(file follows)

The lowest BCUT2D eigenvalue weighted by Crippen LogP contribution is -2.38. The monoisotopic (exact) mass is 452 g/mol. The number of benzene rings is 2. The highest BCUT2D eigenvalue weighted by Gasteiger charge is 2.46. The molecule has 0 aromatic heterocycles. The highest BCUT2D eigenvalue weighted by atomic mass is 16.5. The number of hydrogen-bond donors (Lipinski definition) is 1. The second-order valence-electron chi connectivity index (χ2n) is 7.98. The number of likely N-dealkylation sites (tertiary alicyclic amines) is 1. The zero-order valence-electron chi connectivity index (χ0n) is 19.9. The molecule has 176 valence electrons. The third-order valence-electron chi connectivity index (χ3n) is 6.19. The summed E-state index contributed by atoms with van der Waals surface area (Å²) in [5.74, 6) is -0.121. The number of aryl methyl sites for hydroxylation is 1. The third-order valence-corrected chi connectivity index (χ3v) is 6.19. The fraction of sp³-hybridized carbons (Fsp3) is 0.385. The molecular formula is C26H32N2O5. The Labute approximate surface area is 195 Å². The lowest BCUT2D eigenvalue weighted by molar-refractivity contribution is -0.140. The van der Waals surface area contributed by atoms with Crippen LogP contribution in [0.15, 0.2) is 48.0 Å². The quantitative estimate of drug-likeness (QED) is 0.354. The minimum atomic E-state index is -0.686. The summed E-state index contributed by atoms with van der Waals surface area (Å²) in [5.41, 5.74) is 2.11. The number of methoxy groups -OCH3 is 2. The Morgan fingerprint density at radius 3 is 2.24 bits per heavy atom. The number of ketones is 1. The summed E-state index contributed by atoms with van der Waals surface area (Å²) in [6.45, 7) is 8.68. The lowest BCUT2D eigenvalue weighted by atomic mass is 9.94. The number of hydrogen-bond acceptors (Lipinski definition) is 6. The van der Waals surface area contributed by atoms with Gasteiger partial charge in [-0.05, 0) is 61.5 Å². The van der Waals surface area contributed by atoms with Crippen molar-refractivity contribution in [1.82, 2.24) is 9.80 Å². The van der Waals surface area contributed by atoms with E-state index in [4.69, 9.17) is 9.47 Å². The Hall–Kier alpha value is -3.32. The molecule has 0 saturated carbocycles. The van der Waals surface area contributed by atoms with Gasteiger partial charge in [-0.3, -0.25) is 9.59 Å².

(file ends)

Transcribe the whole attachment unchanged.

The lowest BCUT2D eigenvalue weighted by Crippen LogP contribution is -2.38. The monoisotopic (exact) mass is 452 g/mol. The number of benzene rings is 2. The highest BCUT2D eigenvalue weighted by Gasteiger charge is 2.46. The molecule has 0 aromatic heterocycles. The highest BCUT2D eigenvalue weighted by atomic mass is 16.5. The number of hydrogen-bond donors (Lipinski definition) is 1. The second-order valence-electron chi connectivity index (χ2n) is 7.98. The number of likely N-dealkylation sites (tertiary alicyclic amines) is 1. The zero-order valence-electron chi connectivity index (χ0n) is 19.9. The molecule has 176 valence electrons. The third-order valence-electron chi connectivity index (χ3n) is 6.19. The summed E-state index contributed by atoms with van der Waals surface area (Å²) in [5.74, 6) is -0.121. The number of aryl methyl sites for hydroxylation is 1. The third-order valence-corrected chi connectivity index (χ3v) is 6.19. The fraction of sp³-hybridized carbons (Fsp3) is 0.385. The molecular formula is C26H32N2O5. The Labute approximate surface area is 195 Å². The lowest BCUT2D eigenvalue weighted by molar-refractivity contribution is -0.140. The van der Waals surface area contributed by atoms with Crippen LogP contribution in [0.15, 0.2) is 48.0 Å². The quantitative estimate of drug-likeness (QED) is 0.354. The minimum atomic E-state index is -0.686. The summed E-state index contributed by atoms with van der Waals surface area (Å²) in [5.41, 5.74) is 2.11. The number of methoxy groups -OCH3 is 2. The Morgan fingerprint density at radius 3 is 2.24 bits per heavy atom. The number of ketones is 1. The summed E-state index contributed by atoms with van der Waals surface area (Å²) in [6.45, 7) is 8.68. The lowest BCUT2D eigenvalue weighted by atomic mass is 9.94. The number of hydrogen-bond acceptors (Lipinski definition) is 6. The van der Waals surface area contributed by atoms with Gasteiger partial charge in [-0.05, 0) is 61.5 Å². The van der Waals surface area contributed by atoms with Crippen molar-refractivity contribution in [1.82, 2.24) is 9.80 Å². The van der Waals surface area contributed by atoms with E-state index in [4.69, 9.17) is 9.47 Å². The Hall–Kier alpha value is -3.32. The molecule has 0 saturated carbocycles. The van der Waals surface area contributed by atoms with Gasteiger partial charge in [-0.3, -0.25) is 9.59 Å².